RE: 95th Percentile = Lame

The discussion over the last few days has been fascinating. I would
like to inject a few remarks. The main one is that there is a huge
literature on pricing of communication services and other utilities.
The problem is that statements such as

      Ideally, the price should match as closely as possible the actual cost to
provide the service.

are very appealing, and even agree with conventional economic doctrine,
but founder on the difficulty of determining what "the actual cost to
provide the service" is. In addition, there are other conventional
economic arguments that say prices should match not costs, but rather
willingness to pay.

Electricity pricing, which has been mentioned here several times, is
an interesting case. Original pricing was flat rate (so many dollars
or cents for each lightbulb for each month). That was discarded very
quickly, largely because of a crucial factor that distinguishes
electricity production from telecommunications, namely high marginal
costs. Except for hydro (and to some extent nuclear) power, there is
a measureable and substantial cost in paying for the fuel that provides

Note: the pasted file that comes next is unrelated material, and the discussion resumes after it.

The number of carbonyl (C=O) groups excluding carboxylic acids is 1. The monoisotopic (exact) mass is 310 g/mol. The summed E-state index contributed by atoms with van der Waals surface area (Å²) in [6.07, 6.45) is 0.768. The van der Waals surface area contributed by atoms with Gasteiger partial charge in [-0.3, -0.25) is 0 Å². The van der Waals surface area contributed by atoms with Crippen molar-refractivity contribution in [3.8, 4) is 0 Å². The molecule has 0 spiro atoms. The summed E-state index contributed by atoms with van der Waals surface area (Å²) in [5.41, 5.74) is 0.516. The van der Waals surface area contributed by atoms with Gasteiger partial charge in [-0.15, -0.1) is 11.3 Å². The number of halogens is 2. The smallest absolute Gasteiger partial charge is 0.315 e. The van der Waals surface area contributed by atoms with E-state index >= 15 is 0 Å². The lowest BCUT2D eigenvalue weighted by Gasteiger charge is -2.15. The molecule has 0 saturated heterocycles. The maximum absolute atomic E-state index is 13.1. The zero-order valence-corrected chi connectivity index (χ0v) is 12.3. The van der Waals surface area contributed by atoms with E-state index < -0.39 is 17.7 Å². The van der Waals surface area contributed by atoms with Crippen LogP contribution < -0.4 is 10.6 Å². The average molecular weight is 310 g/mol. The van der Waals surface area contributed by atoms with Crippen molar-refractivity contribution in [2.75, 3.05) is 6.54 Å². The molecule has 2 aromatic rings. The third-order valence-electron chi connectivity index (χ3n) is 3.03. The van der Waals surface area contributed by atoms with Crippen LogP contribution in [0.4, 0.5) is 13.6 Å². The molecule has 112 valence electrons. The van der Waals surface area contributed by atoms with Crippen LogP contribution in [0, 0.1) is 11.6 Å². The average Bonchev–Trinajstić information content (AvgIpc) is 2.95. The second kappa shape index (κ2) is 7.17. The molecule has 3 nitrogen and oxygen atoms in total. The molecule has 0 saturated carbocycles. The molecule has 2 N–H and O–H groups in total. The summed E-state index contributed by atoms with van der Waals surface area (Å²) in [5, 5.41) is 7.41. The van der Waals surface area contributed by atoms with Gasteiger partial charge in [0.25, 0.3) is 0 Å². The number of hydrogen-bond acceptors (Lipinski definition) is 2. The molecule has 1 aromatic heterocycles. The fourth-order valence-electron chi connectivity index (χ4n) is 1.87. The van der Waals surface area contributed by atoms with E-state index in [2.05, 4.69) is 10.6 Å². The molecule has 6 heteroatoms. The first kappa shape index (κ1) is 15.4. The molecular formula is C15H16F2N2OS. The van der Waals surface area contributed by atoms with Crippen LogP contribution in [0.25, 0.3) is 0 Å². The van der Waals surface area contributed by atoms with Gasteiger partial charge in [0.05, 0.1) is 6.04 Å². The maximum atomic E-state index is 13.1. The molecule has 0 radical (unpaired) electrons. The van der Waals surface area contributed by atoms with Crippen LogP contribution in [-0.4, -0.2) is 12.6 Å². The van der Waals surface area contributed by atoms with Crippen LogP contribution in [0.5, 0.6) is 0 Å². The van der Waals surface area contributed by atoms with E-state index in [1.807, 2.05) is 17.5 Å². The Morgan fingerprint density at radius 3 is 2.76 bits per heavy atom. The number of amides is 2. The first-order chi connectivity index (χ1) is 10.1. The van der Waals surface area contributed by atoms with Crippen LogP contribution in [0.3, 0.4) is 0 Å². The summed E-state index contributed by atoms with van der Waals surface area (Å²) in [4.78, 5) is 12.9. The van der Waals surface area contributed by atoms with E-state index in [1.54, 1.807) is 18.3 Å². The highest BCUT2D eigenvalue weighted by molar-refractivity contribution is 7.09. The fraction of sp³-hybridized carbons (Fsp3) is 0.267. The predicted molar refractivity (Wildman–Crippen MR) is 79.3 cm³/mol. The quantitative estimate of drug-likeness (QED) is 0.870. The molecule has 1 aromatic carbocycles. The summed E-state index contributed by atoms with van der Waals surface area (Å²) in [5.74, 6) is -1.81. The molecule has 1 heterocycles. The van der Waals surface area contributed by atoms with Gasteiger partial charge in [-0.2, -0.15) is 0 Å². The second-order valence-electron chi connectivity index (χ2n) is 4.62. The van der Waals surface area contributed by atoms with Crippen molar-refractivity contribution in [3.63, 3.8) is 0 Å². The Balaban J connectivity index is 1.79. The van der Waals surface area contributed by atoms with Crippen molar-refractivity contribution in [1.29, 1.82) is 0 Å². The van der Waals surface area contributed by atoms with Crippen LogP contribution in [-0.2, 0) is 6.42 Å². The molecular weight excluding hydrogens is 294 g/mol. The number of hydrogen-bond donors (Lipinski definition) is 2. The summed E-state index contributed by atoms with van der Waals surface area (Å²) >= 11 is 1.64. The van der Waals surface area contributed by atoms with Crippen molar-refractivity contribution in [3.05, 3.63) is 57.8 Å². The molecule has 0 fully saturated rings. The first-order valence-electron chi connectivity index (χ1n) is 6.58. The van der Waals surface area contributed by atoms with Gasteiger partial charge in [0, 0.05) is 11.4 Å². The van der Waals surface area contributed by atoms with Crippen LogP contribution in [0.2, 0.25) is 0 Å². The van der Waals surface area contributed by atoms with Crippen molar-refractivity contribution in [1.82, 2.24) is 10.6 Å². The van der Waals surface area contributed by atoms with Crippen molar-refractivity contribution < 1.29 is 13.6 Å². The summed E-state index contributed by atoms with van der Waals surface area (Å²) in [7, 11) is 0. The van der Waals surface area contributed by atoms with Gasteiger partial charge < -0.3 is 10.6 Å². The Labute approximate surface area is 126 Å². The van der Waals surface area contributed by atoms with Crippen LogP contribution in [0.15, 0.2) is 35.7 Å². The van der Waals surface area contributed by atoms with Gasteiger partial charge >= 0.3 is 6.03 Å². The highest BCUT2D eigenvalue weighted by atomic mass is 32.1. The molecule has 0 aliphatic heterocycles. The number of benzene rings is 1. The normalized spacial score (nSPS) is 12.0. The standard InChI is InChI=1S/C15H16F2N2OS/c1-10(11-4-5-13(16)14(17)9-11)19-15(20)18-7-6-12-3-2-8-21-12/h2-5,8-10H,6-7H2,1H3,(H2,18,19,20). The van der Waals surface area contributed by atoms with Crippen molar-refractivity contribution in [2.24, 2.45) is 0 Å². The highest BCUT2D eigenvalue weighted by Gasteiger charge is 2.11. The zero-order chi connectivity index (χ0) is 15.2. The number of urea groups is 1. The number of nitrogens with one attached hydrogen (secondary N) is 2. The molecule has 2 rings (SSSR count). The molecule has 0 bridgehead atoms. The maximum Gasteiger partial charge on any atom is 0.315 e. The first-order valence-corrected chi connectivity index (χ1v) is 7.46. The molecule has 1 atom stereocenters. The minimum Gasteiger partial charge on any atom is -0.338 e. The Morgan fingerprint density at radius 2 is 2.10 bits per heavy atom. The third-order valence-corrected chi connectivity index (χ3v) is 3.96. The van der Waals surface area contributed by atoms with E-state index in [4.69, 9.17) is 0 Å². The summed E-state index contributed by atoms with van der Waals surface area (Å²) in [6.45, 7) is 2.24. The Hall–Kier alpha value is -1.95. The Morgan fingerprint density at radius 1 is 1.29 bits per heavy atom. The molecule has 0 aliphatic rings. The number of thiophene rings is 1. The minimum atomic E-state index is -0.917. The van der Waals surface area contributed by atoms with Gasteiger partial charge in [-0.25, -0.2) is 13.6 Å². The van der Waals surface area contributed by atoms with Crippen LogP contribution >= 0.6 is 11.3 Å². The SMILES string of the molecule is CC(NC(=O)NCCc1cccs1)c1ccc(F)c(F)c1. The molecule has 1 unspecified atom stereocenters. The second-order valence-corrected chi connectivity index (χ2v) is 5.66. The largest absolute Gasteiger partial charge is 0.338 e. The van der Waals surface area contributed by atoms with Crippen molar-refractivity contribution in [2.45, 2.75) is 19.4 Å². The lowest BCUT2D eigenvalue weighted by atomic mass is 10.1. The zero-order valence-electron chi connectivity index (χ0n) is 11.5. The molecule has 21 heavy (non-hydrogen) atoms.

each kilowatt-hour of "juice." Even that, though, does not deal with
the issues of fixed costs (the generating plant and the transmission
lines). How to allocate those costs to various consumers led to
extensive discussions and experimentation about a century ago, far
more sophisticated than anything that was done in telecommunications
at that time or even now. What we have today is usually a combination
of fixed rates (dependent on capacity of link) and usage charges (straight
fees per kilowatt-hour). Experiments with time-of-day pricing have
had mixed outcomes, and there is little of it going on. This might
change with smarter appliances, but then it might not.

The Internet does not have the high marginal costs that electricity
involves. Hence the economic case is different, but even so, theory
does not provide an unambiguous answer as to what the answer is.
I have several papers that discuss pricing of Internet and other
communications (and even more general) services. As a result of
the investigations described in those papers, I do come down on
a particular side of the debate (namely in favor of flat rates),
but also provide extensive references for other arguments. There
is a short, 6-page extended abstract entitled "Internet pricing in
light of the history of communication,"


(to appear in Proc. ITCom 2001), the full 40-page paper "Internet
pricing and the history of communications,"


to appear in "Computer Networks," and a longer yet and more detailed
160-page manuscript "The history of communications and its implications
for the Internet,"


(Replace .pdf in the URLs above with .ps if you are a fan of PostScript.)

These might provide some amusement and possibly even enlightenment.

Andrew Odlyzko